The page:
By the mid-1800s, the United States was well on its way to becoming an economic powerhouse. Raw materials, booming industries, and new technologies were making the country an industrialized force to be reckoned with. In Ohio, these innovations took root and grew in Hocking Valley, located in the southeastern corner of the state.
Bricks for paving and construction were crafted in this region. One of the main centers for brick making was the town of Nelsonville. By the 1880s, the biggest brick company in the area, Nelsonville Brick, was crafting 25 million bricks a year, baking them in large beehive-shaped ovens. The company slowly expanded over the next few decades and into the 20th-century.
By World War I there was less demand for brick as concrete became more prevalent. Nelsonville Brick closed around 1937, and most of the other brick factories in the area were defunct shortly thereafter during the 1940s.
Most of the remnants of the old brick kilns were torn down, except a few that were left to slowly crumble. In 1979, a decision was made to restore several of the old kilns and revitalize the area into a small park to commemorate Nelsonville’s brick history. In 1980, the city created Brick Park on the grounds of the former Nelsonville Brick Company.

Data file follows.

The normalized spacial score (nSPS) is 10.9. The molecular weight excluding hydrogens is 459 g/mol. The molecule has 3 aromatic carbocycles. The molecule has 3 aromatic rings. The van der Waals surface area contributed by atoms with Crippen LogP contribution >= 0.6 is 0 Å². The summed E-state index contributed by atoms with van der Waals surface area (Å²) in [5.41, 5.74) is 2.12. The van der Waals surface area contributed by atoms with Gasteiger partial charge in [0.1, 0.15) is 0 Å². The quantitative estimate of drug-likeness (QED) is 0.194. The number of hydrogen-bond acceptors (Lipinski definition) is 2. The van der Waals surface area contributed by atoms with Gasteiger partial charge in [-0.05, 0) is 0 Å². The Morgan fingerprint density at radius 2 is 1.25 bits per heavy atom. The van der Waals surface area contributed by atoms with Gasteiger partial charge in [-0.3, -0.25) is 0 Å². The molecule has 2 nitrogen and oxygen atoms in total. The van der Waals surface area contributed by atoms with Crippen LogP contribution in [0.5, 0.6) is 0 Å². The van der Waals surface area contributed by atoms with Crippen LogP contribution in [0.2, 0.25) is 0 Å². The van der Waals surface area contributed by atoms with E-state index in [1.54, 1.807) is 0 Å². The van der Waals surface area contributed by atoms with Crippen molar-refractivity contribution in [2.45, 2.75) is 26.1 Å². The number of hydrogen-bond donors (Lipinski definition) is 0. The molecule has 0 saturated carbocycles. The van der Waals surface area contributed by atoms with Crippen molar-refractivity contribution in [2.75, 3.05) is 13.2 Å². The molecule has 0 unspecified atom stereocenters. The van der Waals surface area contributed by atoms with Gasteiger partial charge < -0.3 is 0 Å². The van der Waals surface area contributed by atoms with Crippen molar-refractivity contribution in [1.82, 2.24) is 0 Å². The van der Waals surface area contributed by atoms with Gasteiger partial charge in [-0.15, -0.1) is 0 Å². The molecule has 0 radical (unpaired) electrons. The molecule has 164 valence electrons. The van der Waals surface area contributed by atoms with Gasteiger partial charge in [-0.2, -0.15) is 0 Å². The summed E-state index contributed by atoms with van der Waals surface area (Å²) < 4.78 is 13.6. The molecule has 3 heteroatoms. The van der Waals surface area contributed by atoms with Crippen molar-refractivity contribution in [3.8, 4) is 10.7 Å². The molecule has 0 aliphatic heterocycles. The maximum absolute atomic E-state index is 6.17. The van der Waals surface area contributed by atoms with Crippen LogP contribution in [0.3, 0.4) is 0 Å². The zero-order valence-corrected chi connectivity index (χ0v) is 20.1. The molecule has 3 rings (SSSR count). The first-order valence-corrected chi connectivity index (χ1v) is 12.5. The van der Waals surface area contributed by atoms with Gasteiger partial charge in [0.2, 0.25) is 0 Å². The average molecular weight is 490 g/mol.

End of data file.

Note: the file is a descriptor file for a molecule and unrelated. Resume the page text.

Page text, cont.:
Inside the park is one fully intact kiln which can be entered and photographed, a collapsed kiln, two sizable chimneys, and a large commemoration plaque made of Nelsonville brick. Located on a very quiet and bucolic road on the outskirts of town, the Brick Park makes for a short but interesting historical walk-through.
Know Before You Go
Park on the opposite side of the road, walk across the road and explore. Be careful as you enter the kilns due to the low doorways.